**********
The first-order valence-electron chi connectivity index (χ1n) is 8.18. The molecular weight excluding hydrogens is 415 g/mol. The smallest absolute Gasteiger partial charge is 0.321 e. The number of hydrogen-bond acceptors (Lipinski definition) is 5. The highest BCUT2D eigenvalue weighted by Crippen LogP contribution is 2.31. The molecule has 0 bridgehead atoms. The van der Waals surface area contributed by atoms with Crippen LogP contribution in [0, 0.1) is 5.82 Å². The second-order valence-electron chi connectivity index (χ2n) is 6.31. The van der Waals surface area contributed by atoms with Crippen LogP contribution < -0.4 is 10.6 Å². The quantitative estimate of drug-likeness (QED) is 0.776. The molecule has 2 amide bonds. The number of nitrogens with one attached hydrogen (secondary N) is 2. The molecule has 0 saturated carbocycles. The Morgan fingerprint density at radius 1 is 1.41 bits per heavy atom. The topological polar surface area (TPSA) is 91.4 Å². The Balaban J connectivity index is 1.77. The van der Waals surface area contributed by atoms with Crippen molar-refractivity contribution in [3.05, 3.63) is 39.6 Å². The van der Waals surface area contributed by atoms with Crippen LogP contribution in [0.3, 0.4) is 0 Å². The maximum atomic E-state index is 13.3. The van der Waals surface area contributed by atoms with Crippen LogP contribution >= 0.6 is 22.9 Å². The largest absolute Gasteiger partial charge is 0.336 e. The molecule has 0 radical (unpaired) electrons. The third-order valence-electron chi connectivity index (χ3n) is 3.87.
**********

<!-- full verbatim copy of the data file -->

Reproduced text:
The first-order valence-electron chi connectivity index (χ1n) is 8.18. The molecular weight excluding hydrogens is 415 g/mol. The smallest absolute Gasteiger partial charge is 0.321 e. The number of hydrogen-bond acceptors (Lipinski definition) is 5. The highest BCUT2D eigenvalue weighted by Crippen LogP contribution is 2.31. The molecule has 0 bridgehead atoms. The van der Waals surface area contributed by atoms with Crippen LogP contribution in [0, 0.1) is 5.82 Å². The second-order valence-electron chi connectivity index (χ2n) is 6.31. The van der Waals surface area contributed by atoms with Crippen LogP contribution < -0.4 is 10.6 Å². The quantitative estimate of drug-likeness (QED) is 0.776. The molecule has 2 amide bonds. The number of nitrogens with one attached hydrogen (secondary N) is 2. The molecule has 0 saturated carbocycles. The Morgan fingerprint density at radius 1 is 1.41 bits per heavy atom. The topological polar surface area (TPSA) is 91.4 Å². The Balaban J connectivity index is 1.77. The van der Waals surface area contributed by atoms with Crippen molar-refractivity contribution in [3.05, 3.63) is 39.6 Å². The van der Waals surface area contributed by atoms with Crippen LogP contribution in [0.3, 0.4) is 0 Å². The maximum atomic E-state index is 13.3. The van der Waals surface area contributed by atoms with Crippen LogP contribution >= 0.6 is 22.9 Å². The largest absolute Gasteiger partial charge is 0.336 e. The molecule has 0 radical (unpaired) electrons. The third-order valence-electron chi connectivity index (χ3n) is 3.87.